Benjamin Netanyahu has been sworn into office as Israel’s Prime Minister.
Netanyahu took the oath of office on Thursday, December 29, 2022, moments after parliament passed a vote of confidence in his new government.
His return marks his sixth term in office, continuing his more than decade-long dominance over Israeli politics.
Netanyahu’s new government has pledged to prioritize settlement expansion in the occupied West Bank, extend massive subsidies to his ultra-Orthodox allies and push for reforms of the judicial system that could endanger the country’s democratic institutions.
The plans have sparked an unprecedented uproar from across Israeli society, including the military, LGBTQ rights groups, the business community and others.
Netanyahu is the country’s longest serving Prime Minister, having held office from 2009 until 2021 and a period in the 1990s.
However, Netanyahu was ousted from office last year after four deadlocked elections by a coalition of eight parties solely united in their opposition to his rule.
Despite his political comeback, Netanyahu remains on trial for charges of fraud, breach of trust and accepting bribes in three corruption cases.
Netanyahu has denied all charges against him, saying that he is the victim of a witch hunt orchestrated by a hostile media, police and prosecutors.
The diverse yet delicate coalition that overthrew Netanyahu collapsed in June, and Netanyahu and his ultranationalist and ultra-Orthodox allies secured a clear parliamentary majority in November’s election.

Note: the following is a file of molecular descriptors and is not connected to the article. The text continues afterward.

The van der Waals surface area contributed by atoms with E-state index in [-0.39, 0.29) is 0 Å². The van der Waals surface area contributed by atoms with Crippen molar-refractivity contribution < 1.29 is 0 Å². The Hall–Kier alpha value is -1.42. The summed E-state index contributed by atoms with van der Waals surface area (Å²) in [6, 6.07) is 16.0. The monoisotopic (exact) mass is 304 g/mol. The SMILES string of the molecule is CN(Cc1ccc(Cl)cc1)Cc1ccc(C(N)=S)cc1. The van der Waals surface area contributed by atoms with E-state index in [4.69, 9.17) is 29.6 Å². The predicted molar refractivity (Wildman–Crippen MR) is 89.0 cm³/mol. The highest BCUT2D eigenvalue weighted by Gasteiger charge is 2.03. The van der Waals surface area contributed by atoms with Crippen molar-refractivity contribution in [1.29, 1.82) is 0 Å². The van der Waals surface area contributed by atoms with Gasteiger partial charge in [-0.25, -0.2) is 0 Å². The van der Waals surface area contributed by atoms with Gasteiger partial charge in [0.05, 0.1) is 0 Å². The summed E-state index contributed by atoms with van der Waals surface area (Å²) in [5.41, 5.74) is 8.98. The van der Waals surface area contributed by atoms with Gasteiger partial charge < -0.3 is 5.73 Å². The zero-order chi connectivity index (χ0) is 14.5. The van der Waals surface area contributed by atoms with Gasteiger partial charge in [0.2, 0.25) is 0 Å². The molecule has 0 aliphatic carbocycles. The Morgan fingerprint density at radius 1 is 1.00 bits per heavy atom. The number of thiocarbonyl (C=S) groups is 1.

After taking the podium in parliament ahead of the government’s formal swearing-in on Thursday, Netanyahu noted, “I hear the constant cries of the opposition about the end of the country and democracy.”
“Opposition members, to lose in elections is not the end of democracy, this is the essence of democracy.” he added.
Netanyahu heads a government comprised of a religious ultranationalist party dominated by West Bank settlers, two ultra-Orthodox parties and his nationalist Likud party.
His allies are pushing for dramatic changes that could alienate large sections of the Israeli public, deepen the conflict with the Palestinians and put Israel on a collision course with some of its closest supporters, including the United States and the Jewish American community.
Jewish People Have Exclusive And Indisputable Rights
According to Netanyahu’s government platform, “the Jewish people have exclusive and indisputable rights” over the entirety of Israel and the Palestinian territories and promises to advance settlement construction in the occupied West Bank.
That includes legalizing dozens of wildcat outposts and a commitment to annex the entire territory, a step that would draw heavy international opposition by destroying any remaining hopes for Palestinian statehood and add fuel to calls that Israel is an apartheid state if millions of Palestinians are not granted citizenship.
Israel captured the West Bank in 1967 along with the Gaza Strip and east Jerusalem; territories the Palestinians seek for a future state.
Israel has built dozens of Jewish settlements that are home to around 500,000 Israelis who live alongside around 2.5 million Palestinians.
The White House National Security Council has noted that it does not “support policies that endanger the viability of a two-state solution or contradict our mutual interests and values.”
“We support policies that advance Israel’s security and regional integration, support a two-state solution, and lead to equal measures of security, prosperity, and freedom for Israelis and Palestinians,” it added.
Yair Lapid, the Outgoing Prime Minister who will now reassume the title of Opposition leader, told parliament that he was handing the new government “a country in excellent condition, with a strong economy, with improved defensive abilities and strong deterrence, with one of the best international standings ever.”
“Try not to destroy it. We’ll be back soon,” Lapid added.